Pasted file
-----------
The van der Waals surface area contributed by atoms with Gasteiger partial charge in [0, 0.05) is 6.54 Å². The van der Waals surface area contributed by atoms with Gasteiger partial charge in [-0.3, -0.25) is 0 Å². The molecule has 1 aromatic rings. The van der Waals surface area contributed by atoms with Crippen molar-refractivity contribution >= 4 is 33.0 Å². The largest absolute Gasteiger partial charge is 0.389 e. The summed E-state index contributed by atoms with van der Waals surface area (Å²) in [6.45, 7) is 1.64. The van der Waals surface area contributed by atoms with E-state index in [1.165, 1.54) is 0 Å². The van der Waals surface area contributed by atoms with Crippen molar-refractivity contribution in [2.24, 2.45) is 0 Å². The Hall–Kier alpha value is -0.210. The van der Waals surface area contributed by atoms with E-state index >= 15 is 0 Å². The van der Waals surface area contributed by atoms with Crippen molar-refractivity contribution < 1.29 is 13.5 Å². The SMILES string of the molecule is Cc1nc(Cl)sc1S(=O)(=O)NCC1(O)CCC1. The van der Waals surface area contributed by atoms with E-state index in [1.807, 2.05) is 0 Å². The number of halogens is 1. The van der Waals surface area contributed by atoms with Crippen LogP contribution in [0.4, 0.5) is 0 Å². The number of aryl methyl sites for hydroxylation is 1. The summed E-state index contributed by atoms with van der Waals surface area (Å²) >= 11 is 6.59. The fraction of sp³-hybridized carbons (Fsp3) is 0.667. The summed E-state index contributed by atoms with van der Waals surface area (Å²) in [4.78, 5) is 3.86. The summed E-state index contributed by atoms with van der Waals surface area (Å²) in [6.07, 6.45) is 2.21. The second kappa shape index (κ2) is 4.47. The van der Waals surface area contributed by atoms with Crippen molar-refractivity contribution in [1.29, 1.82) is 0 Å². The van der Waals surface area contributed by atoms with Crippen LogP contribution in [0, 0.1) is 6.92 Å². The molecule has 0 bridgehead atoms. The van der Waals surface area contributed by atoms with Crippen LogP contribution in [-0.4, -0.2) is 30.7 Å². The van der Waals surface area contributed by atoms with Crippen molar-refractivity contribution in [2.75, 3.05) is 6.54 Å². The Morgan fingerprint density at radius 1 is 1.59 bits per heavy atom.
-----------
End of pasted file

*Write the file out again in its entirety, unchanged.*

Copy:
The van der Waals surface area contributed by atoms with Gasteiger partial charge in [0, 0.05) is 6.54 Å². The van der Waals surface area contributed by atoms with Gasteiger partial charge in [-0.3, -0.25) is 0 Å². The molecule has 1 aromatic rings. The van der Waals surface area contributed by atoms with Crippen molar-refractivity contribution >= 4 is 33.0 Å². The largest absolute Gasteiger partial charge is 0.389 e. The summed E-state index contributed by atoms with van der Waals surface area (Å²) in [6.45, 7) is 1.64. The van der Waals surface area contributed by atoms with E-state index in [1.165, 1.54) is 0 Å². The van der Waals surface area contributed by atoms with Crippen molar-refractivity contribution in [2.24, 2.45) is 0 Å². The Hall–Kier alpha value is -0.210. The van der Waals surface area contributed by atoms with E-state index >= 15 is 0 Å². The van der Waals surface area contributed by atoms with Crippen molar-refractivity contribution < 1.29 is 13.5 Å². The SMILES string of the molecule is Cc1nc(Cl)sc1S(=O)(=O)NCC1(O)CCC1. The van der Waals surface area contributed by atoms with E-state index in [1.807, 2.05) is 0 Å². The number of halogens is 1. The van der Waals surface area contributed by atoms with Crippen LogP contribution in [0.4, 0.5) is 0 Å². The number of aryl methyl sites for hydroxylation is 1. The summed E-state index contributed by atoms with van der Waals surface area (Å²) >= 11 is 6.59. The fraction of sp³-hybridized carbons (Fsp3) is 0.667. The summed E-state index contributed by atoms with van der Waals surface area (Å²) in [4.78, 5) is 3.86. The summed E-state index contributed by atoms with van der Waals surface area (Å²) in [6.07, 6.45) is 2.21. The second kappa shape index (κ2) is 4.47. The van der Waals surface area contributed by atoms with Crippen molar-refractivity contribution in [1.29, 1.82) is 0 Å². The van der Waals surface area contributed by atoms with Crippen LogP contribution in [0, 0.1) is 6.92 Å². The molecule has 0 bridgehead atoms. The van der Waals surface area contributed by atoms with Crippen LogP contribution in [-0.4, -0.2) is 30.7 Å². The van der Waals surface area contributed by atoms with Crippen molar-refractivity contribution in [2.75, 3.05) is 6.54 Å². The Morgan fingerprint density at radius 1 is 1.59 bits per heavy atom.